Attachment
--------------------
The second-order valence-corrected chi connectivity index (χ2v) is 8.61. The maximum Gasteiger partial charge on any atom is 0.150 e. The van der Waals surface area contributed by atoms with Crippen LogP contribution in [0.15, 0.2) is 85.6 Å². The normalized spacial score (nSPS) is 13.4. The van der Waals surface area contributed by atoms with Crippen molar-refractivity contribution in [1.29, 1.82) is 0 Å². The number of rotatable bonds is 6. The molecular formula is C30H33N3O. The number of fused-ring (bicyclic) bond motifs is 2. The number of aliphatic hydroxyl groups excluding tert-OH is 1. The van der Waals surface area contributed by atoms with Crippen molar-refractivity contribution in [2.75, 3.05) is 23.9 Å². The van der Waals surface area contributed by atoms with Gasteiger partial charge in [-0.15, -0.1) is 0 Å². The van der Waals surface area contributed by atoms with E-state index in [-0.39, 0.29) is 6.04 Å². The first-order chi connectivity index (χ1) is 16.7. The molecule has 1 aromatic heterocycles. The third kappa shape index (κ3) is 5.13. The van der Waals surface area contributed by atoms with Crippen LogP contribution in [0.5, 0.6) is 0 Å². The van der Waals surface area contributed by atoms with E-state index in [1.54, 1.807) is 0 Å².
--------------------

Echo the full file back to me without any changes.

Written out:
The second-order valence-corrected chi connectivity index (χ2v) is 8.61. The maximum Gasteiger partial charge on any atom is 0.150 e. The van der Waals surface area contributed by atoms with Crippen LogP contribution in [0.15, 0.2) is 85.6 Å². The normalized spacial score (nSPS) is 13.4. The van der Waals surface area contributed by atoms with Crippen molar-refractivity contribution in [1.29, 1.82) is 0 Å². The number of rotatable bonds is 6. The molecular formula is C30H33N3O. The number of fused-ring (bicyclic) bond motifs is 2. The number of aliphatic hydroxyl groups excluding tert-OH is 1. The van der Waals surface area contributed by atoms with Crippen molar-refractivity contribution in [2.75, 3.05) is 23.9 Å². The van der Waals surface area contributed by atoms with Gasteiger partial charge in [-0.15, -0.1) is 0 Å². The van der Waals surface area contributed by atoms with E-state index in [-0.39, 0.29) is 6.04 Å². The first-order chi connectivity index (χ1) is 16.7. The molecule has 1 aromatic heterocycles. The third kappa shape index (κ3) is 5.13. The van der Waals surface area contributed by atoms with Crippen LogP contribution in [0.5, 0.6) is 0 Å². The van der Waals surface area contributed by atoms with E-state index in [1.54, 1.807) is 0 Å².